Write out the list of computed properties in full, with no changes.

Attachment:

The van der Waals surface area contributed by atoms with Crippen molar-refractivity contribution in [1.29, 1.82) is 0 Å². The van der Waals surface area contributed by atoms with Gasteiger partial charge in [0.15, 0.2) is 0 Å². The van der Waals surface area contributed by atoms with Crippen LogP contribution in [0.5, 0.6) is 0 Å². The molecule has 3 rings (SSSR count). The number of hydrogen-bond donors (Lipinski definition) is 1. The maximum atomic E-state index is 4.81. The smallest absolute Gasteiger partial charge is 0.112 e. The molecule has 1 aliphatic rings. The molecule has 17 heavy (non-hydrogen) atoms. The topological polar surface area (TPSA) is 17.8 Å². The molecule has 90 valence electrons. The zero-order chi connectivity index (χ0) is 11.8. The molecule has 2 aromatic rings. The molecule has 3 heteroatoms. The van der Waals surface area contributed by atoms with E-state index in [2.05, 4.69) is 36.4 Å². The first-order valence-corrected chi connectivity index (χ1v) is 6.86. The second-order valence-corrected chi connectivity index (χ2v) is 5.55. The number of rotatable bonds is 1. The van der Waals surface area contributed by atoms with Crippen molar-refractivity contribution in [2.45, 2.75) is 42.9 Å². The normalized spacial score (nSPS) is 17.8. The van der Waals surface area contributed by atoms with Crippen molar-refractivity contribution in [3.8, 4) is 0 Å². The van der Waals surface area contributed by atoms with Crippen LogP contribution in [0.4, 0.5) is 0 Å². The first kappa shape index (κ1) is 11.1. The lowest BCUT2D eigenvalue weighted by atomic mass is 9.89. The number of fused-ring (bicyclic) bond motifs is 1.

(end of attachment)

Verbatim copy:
The van der Waals surface area contributed by atoms with Crippen molar-refractivity contribution in [1.29, 1.82) is 0 Å². The van der Waals surface area contributed by atoms with Gasteiger partial charge in [0.15, 0.2) is 0 Å². The van der Waals surface area contributed by atoms with Crippen LogP contribution in [0.5, 0.6) is 0 Å². The molecule has 3 rings (SSSR count). The number of hydrogen-bond donors (Lipinski definition) is 1. The maximum atomic E-state index is 4.81. The smallest absolute Gasteiger partial charge is 0.112 e. The molecule has 1 aliphatic rings. The molecule has 17 heavy (non-hydrogen) atoms. The topological polar surface area (TPSA) is 17.8 Å². The molecule has 90 valence electrons. The zero-order chi connectivity index (χ0) is 11.8. The molecule has 2 aromatic rings. The molecule has 3 heteroatoms. The van der Waals surface area contributed by atoms with E-state index in [2.05, 4.69) is 36.4 Å². The first-order valence-corrected chi connectivity index (χ1v) is 6.86. The second-order valence-corrected chi connectivity index (χ2v) is 5.55. The number of rotatable bonds is 1. The van der Waals surface area contributed by atoms with Crippen molar-refractivity contribution in [2.45, 2.75) is 42.9 Å². The normalized spacial score (nSPS) is 17.8. The van der Waals surface area contributed by atoms with Crippen molar-refractivity contribution in [3.8, 4) is 0 Å². The van der Waals surface area contributed by atoms with Crippen LogP contribution in [0.4, 0.5) is 0 Å². The first kappa shape index (κ1) is 11.1. The lowest BCUT2D eigenvalue weighted by atomic mass is 9.89. The number of fused-ring (bicyclic) bond motifs is 1.